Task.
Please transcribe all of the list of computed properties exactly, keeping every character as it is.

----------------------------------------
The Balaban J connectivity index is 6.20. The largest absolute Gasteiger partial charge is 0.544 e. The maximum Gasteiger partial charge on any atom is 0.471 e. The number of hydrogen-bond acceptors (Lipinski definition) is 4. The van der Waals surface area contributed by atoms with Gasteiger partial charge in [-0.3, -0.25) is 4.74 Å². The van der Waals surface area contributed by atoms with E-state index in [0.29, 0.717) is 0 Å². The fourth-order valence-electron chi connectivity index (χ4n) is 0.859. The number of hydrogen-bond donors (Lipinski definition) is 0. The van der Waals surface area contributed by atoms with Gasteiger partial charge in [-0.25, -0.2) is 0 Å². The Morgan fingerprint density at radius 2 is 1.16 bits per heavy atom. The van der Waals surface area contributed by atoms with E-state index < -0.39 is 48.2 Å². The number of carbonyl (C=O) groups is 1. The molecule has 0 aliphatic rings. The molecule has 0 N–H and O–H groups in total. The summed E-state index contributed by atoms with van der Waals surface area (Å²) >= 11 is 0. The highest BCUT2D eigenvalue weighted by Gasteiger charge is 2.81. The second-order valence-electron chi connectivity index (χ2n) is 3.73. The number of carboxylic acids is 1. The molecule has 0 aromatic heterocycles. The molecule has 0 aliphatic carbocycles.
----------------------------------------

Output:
The Balaban J connectivity index is 6.20. The largest absolute Gasteiger partial charge is 0.544 e. The maximum Gasteiger partial charge on any atom is 0.471 e. The number of hydrogen-bond acceptors (Lipinski definition) is 4. The van der Waals surface area contributed by atoms with Gasteiger partial charge in [-0.3, -0.25) is 4.74 Å². The van der Waals surface area contributed by atoms with E-state index in [0.29, 0.717) is 0 Å². The fourth-order valence-electron chi connectivity index (χ4n) is 0.859. The number of hydrogen-bond donors (Lipinski definition) is 0. The van der Waals surface area contributed by atoms with Gasteiger partial charge in [-0.25, -0.2) is 0 Å². The Morgan fingerprint density at radius 2 is 1.16 bits per heavy atom. The van der Waals surface area contributed by atoms with E-state index < -0.39 is 48.2 Å². The number of carbonyl (C=O) groups is 1. The molecule has 0 aliphatic rings. The molecule has 0 N–H and O–H groups in total. The summed E-state index contributed by atoms with van der Waals surface area (Å²) >= 11 is 0. The highest BCUT2D eigenvalue weighted by Gasteiger charge is 2.81. The second-order valence-electron chi connectivity index (χ2n) is 3.73. The number of carboxylic acids is 1. The molecule has 0 aromatic heterocycles. The molecule has 0 aliphatic carbocycles.